as_constant enforces a compile-time evaluation of what it gets called with. In our case, we create two temporary
std::strings, which are compared, and the result of this comparison is the parameter value of
as_constant. The interesting part here is that temporaries in a compile-time-context are compile-time. What we did is forcing the comparison of
GetDocumentsDir with the expected string to happen at compile-time. We then only promote the boolean value back into run-time.
The huge win you get with that approach is that in this test at compile-time, the compiler will warn you about undefined behavior,
- like an of-by-one error (which happened to me while I implemented my own constexpr string for the purpose of this post);
- memory leaks because not all memory gets deallocated;
- comparisons of pointers of different arrays;
- and more...
With the large RAM, we have today, memory leaks are hard to test for not so in a
constexpr context. As I said so often, the compiler is our friend. Maybe our best friend when it comes to programming.
Of course, there are other ways. You can make the same comparison as part of a
static_assert. The main difference I see is that the test will fail early, leading to a step-by-step failure discovery. Sometimes it is nicer to see all failing tests at once.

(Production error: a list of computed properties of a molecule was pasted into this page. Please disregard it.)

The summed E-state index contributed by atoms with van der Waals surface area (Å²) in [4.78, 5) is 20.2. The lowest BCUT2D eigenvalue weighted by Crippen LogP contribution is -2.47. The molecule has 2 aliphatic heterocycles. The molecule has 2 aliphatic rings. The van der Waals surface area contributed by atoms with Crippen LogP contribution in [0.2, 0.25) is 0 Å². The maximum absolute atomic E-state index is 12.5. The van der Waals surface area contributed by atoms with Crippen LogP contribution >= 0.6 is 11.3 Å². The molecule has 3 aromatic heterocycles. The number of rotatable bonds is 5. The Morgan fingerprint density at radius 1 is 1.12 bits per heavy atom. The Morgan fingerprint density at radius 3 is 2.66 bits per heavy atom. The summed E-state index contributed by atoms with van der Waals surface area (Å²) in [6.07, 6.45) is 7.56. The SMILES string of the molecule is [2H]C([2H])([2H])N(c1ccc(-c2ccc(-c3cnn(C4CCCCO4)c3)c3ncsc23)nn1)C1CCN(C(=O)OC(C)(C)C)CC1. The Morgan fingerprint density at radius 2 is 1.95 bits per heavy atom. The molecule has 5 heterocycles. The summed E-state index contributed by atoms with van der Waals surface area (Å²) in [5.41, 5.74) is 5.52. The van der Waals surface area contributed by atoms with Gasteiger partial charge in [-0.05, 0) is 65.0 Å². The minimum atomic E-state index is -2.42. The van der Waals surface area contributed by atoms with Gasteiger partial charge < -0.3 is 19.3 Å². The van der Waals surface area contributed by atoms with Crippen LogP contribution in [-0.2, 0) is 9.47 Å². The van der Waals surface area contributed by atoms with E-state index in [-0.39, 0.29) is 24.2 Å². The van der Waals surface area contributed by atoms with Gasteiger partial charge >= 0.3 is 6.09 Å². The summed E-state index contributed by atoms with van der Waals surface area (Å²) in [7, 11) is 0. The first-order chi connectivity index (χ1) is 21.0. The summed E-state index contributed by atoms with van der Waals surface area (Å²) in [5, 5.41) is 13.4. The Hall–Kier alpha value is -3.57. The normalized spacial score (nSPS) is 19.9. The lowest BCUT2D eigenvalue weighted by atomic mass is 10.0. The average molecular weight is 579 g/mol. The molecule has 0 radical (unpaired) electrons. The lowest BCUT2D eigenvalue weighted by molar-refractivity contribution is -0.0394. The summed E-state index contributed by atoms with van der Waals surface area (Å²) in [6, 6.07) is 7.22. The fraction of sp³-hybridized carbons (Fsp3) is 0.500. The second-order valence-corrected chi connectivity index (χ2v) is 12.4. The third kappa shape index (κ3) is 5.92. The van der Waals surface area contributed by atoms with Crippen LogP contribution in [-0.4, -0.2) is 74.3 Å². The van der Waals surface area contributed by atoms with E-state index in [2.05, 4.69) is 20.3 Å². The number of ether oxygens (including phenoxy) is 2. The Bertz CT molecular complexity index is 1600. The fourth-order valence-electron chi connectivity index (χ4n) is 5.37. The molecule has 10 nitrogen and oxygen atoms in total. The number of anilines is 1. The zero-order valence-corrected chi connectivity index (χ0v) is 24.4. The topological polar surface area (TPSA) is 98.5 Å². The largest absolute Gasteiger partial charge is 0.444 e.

Another way is to assign the result of the comparison to a
constexpr variable that saves introducing
I hope you agree with my initial promise, the example I showed you is something that every programmer can adapt.
Sometimes it helps to think a bit out of the box. Even with the restrictions of compile-time allocations, there are ways where we can profit from the new abilities.
- Make functions that use dynamic memory
- Look at which data is already available statically.
- Check whether the result, like the comparison above, is enough, and the dynamic memory can happily be deallocated at compile-time.
Your advantages are:
- Use the same code for compile and run-time;
- Catch bugs for free with the compile-time evaluation;
- In more complex cases, the result can stay in the compile-time context because it is more like in the initial example with
- Overtime, maybe we get non-transient allocations. Then your code is already ready.
I hope you learned something today. If you have other techniques or feedback, please reach out to me on Twitter or via email.